Musgrove has been a part of my life since I can remember. More accurately, it’s been a part of the world since the 1930’s. My great-grandmother, a powerhouse of a woman, built the property on 500 acres of lush, Georgia land. She wanted to make a home for us all– meaning, a home for generations to come. A landing place to return to time and time again. The great unifier.
Recently, having travelled back to Musgrove for a Thanksgiving Family Reunion, I’ve been struck by how many beautiful, separate memories have been formed in this place. Talking with cousins, with my mom, with my siblings, it’s incredible to know how consistent Musgrove has been for all of us. In spite of all the changes undergone in the outside world, Musgrove is a safe haven. A quiet departure from the cacophony of everyday life.
The rooms have a smell. The Spanish moss always falls in the same way– hanging from the giant, 100-year-old trees and swaying in the breeze. It’s all here! It’s always all here. The door frames with our heights that my Uncle Smith began, and that his children and grandchildren have continued.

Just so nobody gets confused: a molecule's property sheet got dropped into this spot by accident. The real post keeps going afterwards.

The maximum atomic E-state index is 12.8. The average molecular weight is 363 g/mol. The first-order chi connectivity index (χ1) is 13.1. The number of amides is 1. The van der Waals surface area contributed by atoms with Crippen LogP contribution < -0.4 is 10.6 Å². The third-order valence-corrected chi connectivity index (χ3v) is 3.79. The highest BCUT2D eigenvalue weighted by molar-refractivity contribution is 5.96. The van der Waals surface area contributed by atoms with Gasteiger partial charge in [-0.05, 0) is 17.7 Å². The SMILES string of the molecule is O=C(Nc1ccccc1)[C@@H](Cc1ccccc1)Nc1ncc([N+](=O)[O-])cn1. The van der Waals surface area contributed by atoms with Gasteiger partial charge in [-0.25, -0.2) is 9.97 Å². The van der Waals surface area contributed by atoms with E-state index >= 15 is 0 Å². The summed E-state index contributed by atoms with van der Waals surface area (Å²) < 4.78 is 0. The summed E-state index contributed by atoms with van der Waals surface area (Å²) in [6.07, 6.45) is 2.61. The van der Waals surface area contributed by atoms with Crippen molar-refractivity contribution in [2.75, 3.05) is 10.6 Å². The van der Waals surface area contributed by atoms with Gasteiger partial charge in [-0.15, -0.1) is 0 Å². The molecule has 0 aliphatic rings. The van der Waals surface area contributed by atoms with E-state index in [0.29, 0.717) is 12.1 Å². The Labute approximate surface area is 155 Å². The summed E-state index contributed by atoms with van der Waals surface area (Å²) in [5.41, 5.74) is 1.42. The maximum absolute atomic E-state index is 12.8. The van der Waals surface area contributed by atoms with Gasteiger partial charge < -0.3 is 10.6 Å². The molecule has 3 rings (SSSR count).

I feel so protective over Musgrove. For so long, it wasn’t my responsibility. It was my playground. And now, although it continues to be a place of joy and fun and laughter, I feel an intense need to sustain this special place for generations to come. It’s the same responsibility that I feel towards my Nation at this critical time in history. I want to give back, and I want to better. It makes me feel adult, and helps me understand Alexander Hamilton’s desperation to establish a legacy worth maintaining.
I look at the legacy of Musgrove, this piece of land, and think: “Wow. My great-grandmother was awesome.” It feels like one of my life’s duty’s to enable my children to make the memories I did: running through the hedge-maze, eating banana pudding, looking through collections of old books, being afraid of gators. Everyone deserves that…The legacy of a place can be much more powerful than I’d ever imagined.